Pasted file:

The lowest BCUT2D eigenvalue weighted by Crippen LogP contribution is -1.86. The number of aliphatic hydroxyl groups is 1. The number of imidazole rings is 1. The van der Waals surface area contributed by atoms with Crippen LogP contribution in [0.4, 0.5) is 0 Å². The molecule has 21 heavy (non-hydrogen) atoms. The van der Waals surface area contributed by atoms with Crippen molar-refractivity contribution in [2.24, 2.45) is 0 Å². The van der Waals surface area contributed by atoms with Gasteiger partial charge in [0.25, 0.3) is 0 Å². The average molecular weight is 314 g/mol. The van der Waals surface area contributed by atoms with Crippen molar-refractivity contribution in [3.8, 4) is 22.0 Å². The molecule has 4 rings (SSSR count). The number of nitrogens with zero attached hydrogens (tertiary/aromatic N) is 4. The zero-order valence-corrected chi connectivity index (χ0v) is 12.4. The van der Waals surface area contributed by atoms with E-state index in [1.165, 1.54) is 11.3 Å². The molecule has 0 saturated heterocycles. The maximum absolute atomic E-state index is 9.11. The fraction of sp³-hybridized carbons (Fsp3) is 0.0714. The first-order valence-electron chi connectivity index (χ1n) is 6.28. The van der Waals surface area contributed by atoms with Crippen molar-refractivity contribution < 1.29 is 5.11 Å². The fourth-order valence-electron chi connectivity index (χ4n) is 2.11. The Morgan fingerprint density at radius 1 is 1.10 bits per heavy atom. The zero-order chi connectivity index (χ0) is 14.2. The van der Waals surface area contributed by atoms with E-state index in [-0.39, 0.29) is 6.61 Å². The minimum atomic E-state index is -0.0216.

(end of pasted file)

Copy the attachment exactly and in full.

The lowest BCUT2D eigenvalue weighted by Crippen LogP contribution is -1.86. The number of aliphatic hydroxyl groups is 1. The number of imidazole rings is 1. The van der Waals surface area contributed by atoms with Crippen LogP contribution in [0.4, 0.5) is 0 Å². The molecule has 21 heavy (non-hydrogen) atoms. The van der Waals surface area contributed by atoms with Crippen molar-refractivity contribution in [2.24, 2.45) is 0 Å². The van der Waals surface area contributed by atoms with Gasteiger partial charge in [0.25, 0.3) is 0 Å². The average molecular weight is 314 g/mol. The van der Waals surface area contributed by atoms with Crippen molar-refractivity contribution in [3.8, 4) is 22.0 Å². The molecule has 4 rings (SSSR count). The number of nitrogens with zero attached hydrogens (tertiary/aromatic N) is 4. The zero-order valence-corrected chi connectivity index (χ0v) is 12.4. The van der Waals surface area contributed by atoms with E-state index in [1.165, 1.54) is 11.3 Å². The molecule has 0 saturated heterocycles. The maximum absolute atomic E-state index is 9.11. The fraction of sp³-hybridized carbons (Fsp3) is 0.0714. The first-order valence-electron chi connectivity index (χ1n) is 6.28. The van der Waals surface area contributed by atoms with Crippen molar-refractivity contribution < 1.29 is 5.11 Å². The fourth-order valence-electron chi connectivity index (χ4n) is 2.11. The Morgan fingerprint density at radius 1 is 1.10 bits per heavy atom. The zero-order chi connectivity index (χ0) is 14.2. The van der Waals surface area contributed by atoms with E-state index in [-0.39, 0.29) is 6.61 Å². The minimum atomic E-state index is -0.0216.